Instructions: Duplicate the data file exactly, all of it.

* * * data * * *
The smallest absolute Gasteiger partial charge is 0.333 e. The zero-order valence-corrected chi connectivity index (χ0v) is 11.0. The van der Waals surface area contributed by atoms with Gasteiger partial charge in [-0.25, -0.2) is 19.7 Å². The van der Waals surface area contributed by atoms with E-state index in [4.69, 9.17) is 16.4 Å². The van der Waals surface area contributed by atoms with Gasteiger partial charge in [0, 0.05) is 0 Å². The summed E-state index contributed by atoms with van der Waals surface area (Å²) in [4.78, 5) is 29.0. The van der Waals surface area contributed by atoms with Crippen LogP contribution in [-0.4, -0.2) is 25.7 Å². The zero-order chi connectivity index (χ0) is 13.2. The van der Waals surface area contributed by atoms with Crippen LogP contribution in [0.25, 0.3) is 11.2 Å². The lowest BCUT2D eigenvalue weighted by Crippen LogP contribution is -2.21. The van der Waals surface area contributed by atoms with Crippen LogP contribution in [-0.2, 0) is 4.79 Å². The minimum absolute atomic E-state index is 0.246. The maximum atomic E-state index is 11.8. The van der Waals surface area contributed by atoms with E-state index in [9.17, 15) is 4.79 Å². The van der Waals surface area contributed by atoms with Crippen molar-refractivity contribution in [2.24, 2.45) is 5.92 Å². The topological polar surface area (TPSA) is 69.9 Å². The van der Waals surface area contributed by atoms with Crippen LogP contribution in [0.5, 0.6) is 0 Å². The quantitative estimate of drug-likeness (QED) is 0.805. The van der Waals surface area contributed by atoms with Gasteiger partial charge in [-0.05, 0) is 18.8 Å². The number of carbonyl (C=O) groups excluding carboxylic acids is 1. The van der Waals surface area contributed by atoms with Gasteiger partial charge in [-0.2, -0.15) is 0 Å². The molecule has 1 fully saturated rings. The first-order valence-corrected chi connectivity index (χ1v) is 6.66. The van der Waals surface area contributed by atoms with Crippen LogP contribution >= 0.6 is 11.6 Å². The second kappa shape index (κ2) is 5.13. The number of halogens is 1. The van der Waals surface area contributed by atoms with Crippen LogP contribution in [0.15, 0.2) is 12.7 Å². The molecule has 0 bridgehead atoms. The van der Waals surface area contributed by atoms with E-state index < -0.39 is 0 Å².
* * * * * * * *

The smallest absolute Gasteiger partial charge is 0.333 e. The zero-order valence-corrected chi connectivity index (χ0v) is 11.0. The van der Waals surface area contributed by atoms with Gasteiger partial charge in [-0.25, -0.2) is 19.7 Å². The van der Waals surface area contributed by atoms with E-state index in [4.69, 9.17) is 16.4 Å². The van der Waals surface area contributed by atoms with Gasteiger partial charge in [0, 0.05) is 0 Å². The summed E-state index contributed by atoms with van der Waals surface area (Å²) in [4.78, 5) is 29.0. The van der Waals surface area contributed by atoms with Crippen LogP contribution in [-0.4, -0.2) is 25.7 Å². The zero-order chi connectivity index (χ0) is 13.2. The van der Waals surface area contributed by atoms with Crippen LogP contribution in [0.25, 0.3) is 11.2 Å². The lowest BCUT2D eigenvalue weighted by Crippen LogP contribution is -2.21. The van der Waals surface area contributed by atoms with Crippen LogP contribution in [-0.2, 0) is 4.79 Å². The minimum absolute atomic E-state index is 0.246. The maximum atomic E-state index is 11.8. The van der Waals surface area contributed by atoms with E-state index in [9.17, 15) is 4.79 Å². The van der Waals surface area contributed by atoms with Crippen molar-refractivity contribution in [2.24, 2.45) is 5.92 Å². The topological polar surface area (TPSA) is 69.9 Å². The van der Waals surface area contributed by atoms with Crippen LogP contribution in [0.5, 0.6) is 0 Å². The quantitative estimate of drug-likeness (QED) is 0.805. The van der Waals surface area contributed by atoms with Gasteiger partial charge in [-0.05, 0) is 18.8 Å². The number of carbonyl (C=O) groups excluding carboxylic acids is 1. The van der Waals surface area contributed by atoms with Gasteiger partial charge in [-0.2, -0.15) is 0 Å². The molecule has 1 fully saturated rings. The first-order valence-corrected chi connectivity index (χ1v) is 6.66. The van der Waals surface area contributed by atoms with Crippen LogP contribution >= 0.6 is 11.6 Å². The second kappa shape index (κ2) is 5.13. The number of halogens is 1. The van der Waals surface area contributed by atoms with Crippen LogP contribution in [0.15, 0.2) is 12.7 Å². The molecule has 0 bridgehead atoms. The van der Waals surface area contributed by atoms with E-state index < -0.39 is 0 Å².